A probe needs to come out of the pack and snap into place in seconds so forget about ski poles that double as probes – these require minutes to assemble. Imagine yourself as an avalanche victim right now by taking a deep breath and holding it. Hold your breath for a minute (don't cheat) and now ask yourself whether you want someone already probing for you because they had the right gear or whether it might bother you that they're trying to assemble ski poles into a probe. Ask the same about a shovel. Do you care now that you're blue in the face that they are digging with a plastic shovel which deflects easily and doesn't chop through blocks with the same efficiency of a good aluminum shovel?  Damn right you care. So don't get any gear for the rescue of your friends that you wouldn't want used on you.

For a practiced party the slow part of a rescue is the digging. If your probing reveals the victim is less than a meter down, dig straight down following the probe; then figure out how to dig towards the person’s face as fast as possible. If the victim is more than a meter down, strategic shoveling techniques become critical in saving time and preserving the rescuer’s strength. To rescue someone buried 5 feet deep may entail moving over 3,000 to 4,000 pounds of snow (no kidding) -- you need to be smart about where that snow is going so you only move it once, so it doesn’t get in your way as you dig deeper, and so snow doesn’t keep falling in on the victim when you reach him.

Watch this strategic digging video to learn more about efficient shoveling technique. Also read this article.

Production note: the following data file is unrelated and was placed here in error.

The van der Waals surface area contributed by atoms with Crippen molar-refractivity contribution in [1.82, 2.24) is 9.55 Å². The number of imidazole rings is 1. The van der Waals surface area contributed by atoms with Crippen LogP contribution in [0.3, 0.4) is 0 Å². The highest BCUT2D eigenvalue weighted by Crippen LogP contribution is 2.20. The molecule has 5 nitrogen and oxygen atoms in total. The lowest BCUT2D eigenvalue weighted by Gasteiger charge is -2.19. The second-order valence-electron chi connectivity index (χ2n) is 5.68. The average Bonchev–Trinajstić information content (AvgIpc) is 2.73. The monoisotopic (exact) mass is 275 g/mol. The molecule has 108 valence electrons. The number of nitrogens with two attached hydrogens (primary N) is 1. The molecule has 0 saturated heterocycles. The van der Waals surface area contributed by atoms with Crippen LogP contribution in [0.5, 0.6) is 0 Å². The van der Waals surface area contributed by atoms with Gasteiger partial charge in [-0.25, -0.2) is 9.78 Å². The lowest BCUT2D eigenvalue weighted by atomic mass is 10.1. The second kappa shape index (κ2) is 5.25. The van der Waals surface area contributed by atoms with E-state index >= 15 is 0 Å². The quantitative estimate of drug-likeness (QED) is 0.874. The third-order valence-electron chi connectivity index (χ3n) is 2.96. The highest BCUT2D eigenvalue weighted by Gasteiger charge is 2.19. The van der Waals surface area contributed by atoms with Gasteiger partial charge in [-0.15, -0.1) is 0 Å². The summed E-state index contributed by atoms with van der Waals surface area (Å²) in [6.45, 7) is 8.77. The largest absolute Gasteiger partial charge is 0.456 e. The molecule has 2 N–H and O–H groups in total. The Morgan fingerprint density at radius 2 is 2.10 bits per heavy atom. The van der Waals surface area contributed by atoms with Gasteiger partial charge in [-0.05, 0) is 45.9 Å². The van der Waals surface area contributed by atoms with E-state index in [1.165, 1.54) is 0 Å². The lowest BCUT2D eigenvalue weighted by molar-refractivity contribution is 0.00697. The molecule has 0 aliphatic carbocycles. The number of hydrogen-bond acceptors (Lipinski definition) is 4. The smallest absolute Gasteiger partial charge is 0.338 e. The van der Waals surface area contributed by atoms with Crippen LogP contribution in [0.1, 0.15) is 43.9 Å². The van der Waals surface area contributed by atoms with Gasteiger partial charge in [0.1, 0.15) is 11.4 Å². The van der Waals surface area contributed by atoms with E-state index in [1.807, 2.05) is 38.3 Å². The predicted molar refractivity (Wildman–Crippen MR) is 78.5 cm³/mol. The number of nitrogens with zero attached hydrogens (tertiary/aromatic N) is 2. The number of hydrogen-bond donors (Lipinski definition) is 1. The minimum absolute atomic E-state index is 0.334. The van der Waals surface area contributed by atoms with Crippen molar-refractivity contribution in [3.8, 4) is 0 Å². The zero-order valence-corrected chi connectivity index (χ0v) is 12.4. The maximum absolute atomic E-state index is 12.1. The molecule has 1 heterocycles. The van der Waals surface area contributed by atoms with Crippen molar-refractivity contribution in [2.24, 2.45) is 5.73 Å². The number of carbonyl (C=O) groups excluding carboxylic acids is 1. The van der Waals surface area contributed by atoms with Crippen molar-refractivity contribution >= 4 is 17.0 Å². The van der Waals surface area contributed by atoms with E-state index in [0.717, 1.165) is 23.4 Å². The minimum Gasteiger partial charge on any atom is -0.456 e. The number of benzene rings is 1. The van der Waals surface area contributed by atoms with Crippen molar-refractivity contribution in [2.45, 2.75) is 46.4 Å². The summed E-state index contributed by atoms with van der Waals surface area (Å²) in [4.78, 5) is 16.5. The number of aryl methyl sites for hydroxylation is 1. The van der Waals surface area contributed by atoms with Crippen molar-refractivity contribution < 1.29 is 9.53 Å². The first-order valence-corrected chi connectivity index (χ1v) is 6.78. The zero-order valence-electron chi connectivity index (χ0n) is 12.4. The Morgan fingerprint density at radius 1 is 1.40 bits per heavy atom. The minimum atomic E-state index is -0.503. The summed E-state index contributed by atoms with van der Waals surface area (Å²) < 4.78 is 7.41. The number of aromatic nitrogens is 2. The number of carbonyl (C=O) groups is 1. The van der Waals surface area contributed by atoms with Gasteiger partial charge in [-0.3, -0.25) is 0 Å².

Key points about strategic digging:

  • Leave the probe in place. Starting on the downhill side of the probe and from a distance that’s 1.5 times the burial depth, dig in toward the probe.
  • Initially kneel down and throw snow sideways rather than downhill. This ‘starter hole’ (which is really more of a terrace) should be about as wide as your wingspan (a tad wider if two of you are shoveling side by side) and should create a terrace that takes you about half way to the probe. Stand up as the terrace gets deeper, and keep digging and throwing snow to the side until the hole (terrace) is waist deep. 
  • Now start digging out the rest of the area between you and the probe. Rather than moving this snow to the side, throw it downhill beyond the starter hole you’ve already created.
  • If there are two diggers, you can greatly accelerate the time neededto reach the victim. There are different techniques but the video above shows a simple, effective strategy. Have the two shovelers start downhill of the probe with the back shoveler working at a distance of 1.5 the probe-strike distance downhill of the victim and the front victim working more immediately downhill of the probe. Both shovelers should throw snow to the side until their respective holes are waist deep. At this point the front shoveler starts throwing snow on the back shovelers terrace and the back shoveler throws it downhill.
  • Upon reaching the victim determine how you’re going to uncover the head and face as quickly as possible.

While a beacon, probe, and shovel are the three items every winter traveler entering avalanche terrain should carry, they’re not the only products to consider. Avalungs are a newer product that, if used, can significantly increase the amount of time a victim can survive under the snow. Also ABS packs, which are beginning to see more frequent used in Europe, have an impressive record in keeping those caught in avalanches on top of the snowpack and alive.

Naturally, the main lesson is not to get caught in avalanches. Over 90 percent of those buried in slides are trapped in a monster of their own making. Re-read the sobering statistics at the start of this article—that might help you err on the side of caution when deciding which slopes you're willing to risk ascending or descending.